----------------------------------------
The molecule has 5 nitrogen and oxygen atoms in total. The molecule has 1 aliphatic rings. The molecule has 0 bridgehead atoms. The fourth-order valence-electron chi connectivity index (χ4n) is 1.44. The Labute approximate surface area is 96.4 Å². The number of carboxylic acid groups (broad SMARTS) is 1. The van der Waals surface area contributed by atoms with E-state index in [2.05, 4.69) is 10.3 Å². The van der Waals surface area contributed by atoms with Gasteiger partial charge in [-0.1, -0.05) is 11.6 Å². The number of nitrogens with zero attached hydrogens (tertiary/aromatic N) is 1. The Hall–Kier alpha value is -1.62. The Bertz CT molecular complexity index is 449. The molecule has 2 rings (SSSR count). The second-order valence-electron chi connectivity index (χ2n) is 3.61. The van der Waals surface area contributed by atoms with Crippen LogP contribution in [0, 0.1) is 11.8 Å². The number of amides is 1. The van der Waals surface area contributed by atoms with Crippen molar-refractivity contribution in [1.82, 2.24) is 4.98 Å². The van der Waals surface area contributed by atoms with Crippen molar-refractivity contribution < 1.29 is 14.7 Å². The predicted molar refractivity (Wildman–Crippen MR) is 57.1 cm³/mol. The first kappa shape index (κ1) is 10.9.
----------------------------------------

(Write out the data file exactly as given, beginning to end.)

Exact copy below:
The molecule has 5 nitrogen and oxygen atoms in total. The molecule has 1 aliphatic rings. The molecule has 0 bridgehead atoms. The fourth-order valence-electron chi connectivity index (χ4n) is 1.44. The Labute approximate surface area is 96.4 Å². The number of carboxylic acid groups (broad SMARTS) is 1. The van der Waals surface area contributed by atoms with E-state index in [2.05, 4.69) is 10.3 Å². The van der Waals surface area contributed by atoms with Gasteiger partial charge in [-0.1, -0.05) is 11.6 Å². The number of nitrogens with zero attached hydrogens (tertiary/aromatic N) is 1. The Hall–Kier alpha value is -1.62. The Bertz CT molecular complexity index is 449. The molecule has 2 rings (SSSR count). The second-order valence-electron chi connectivity index (χ2n) is 3.61. The van der Waals surface area contributed by atoms with Crippen LogP contribution in [0, 0.1) is 11.8 Å². The number of amides is 1. The van der Waals surface area contributed by atoms with Crippen molar-refractivity contribution in [1.82, 2.24) is 4.98 Å². The van der Waals surface area contributed by atoms with Crippen molar-refractivity contribution < 1.29 is 14.7 Å². The predicted molar refractivity (Wildman–Crippen MR) is 57.1 cm³/mol. The first kappa shape index (κ1) is 10.9.